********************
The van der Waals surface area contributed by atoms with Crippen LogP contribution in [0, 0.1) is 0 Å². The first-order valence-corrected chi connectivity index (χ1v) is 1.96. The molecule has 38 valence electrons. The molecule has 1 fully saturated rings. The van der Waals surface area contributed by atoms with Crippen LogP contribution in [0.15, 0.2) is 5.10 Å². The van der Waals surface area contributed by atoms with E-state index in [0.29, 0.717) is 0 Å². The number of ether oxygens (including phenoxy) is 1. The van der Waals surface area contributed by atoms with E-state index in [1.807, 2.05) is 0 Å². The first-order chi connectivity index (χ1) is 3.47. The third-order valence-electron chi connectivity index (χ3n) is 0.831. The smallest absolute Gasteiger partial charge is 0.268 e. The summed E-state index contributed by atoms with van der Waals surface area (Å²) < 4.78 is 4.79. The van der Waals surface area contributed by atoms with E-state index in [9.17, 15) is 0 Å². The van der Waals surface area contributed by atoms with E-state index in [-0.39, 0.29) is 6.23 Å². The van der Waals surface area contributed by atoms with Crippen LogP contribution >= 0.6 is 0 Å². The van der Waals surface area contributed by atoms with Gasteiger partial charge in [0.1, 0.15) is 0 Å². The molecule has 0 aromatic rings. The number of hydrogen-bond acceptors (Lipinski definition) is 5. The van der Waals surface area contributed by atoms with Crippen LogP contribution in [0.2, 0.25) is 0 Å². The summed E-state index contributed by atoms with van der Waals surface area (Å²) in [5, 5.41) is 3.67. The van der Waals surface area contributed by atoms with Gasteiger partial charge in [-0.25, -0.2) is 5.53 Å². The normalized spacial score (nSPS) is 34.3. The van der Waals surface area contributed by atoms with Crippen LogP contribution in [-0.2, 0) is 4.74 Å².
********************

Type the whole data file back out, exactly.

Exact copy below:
The van der Waals surface area contributed by atoms with Crippen LogP contribution in [0, 0.1) is 0 Å². The first-order valence-corrected chi connectivity index (χ1v) is 1.96. The molecule has 38 valence electrons. The molecule has 1 fully saturated rings. The van der Waals surface area contributed by atoms with Crippen LogP contribution in [0.15, 0.2) is 5.10 Å². The van der Waals surface area contributed by atoms with E-state index in [0.29, 0.717) is 0 Å². The number of ether oxygens (including phenoxy) is 1. The van der Waals surface area contributed by atoms with E-state index in [1.807, 2.05) is 0 Å². The first-order chi connectivity index (χ1) is 3.47. The third-order valence-electron chi connectivity index (χ3n) is 0.831. The smallest absolute Gasteiger partial charge is 0.268 e. The summed E-state index contributed by atoms with van der Waals surface area (Å²) < 4.78 is 4.79. The van der Waals surface area contributed by atoms with E-state index in [9.17, 15) is 0 Å². The van der Waals surface area contributed by atoms with E-state index in [-0.39, 0.29) is 6.23 Å². The van der Waals surface area contributed by atoms with Crippen LogP contribution >= 0.6 is 0 Å². The van der Waals surface area contributed by atoms with Gasteiger partial charge in [0.1, 0.15) is 0 Å². The molecule has 0 aromatic rings. The number of hydrogen-bond acceptors (Lipinski definition) is 5. The van der Waals surface area contributed by atoms with Crippen LogP contribution in [0.2, 0.25) is 0 Å². The summed E-state index contributed by atoms with van der Waals surface area (Å²) in [5, 5.41) is 3.67. The van der Waals surface area contributed by atoms with Gasteiger partial charge in [-0.25, -0.2) is 5.53 Å². The normalized spacial score (nSPS) is 34.3. The van der Waals surface area contributed by atoms with Crippen LogP contribution in [-0.2, 0) is 4.74 Å².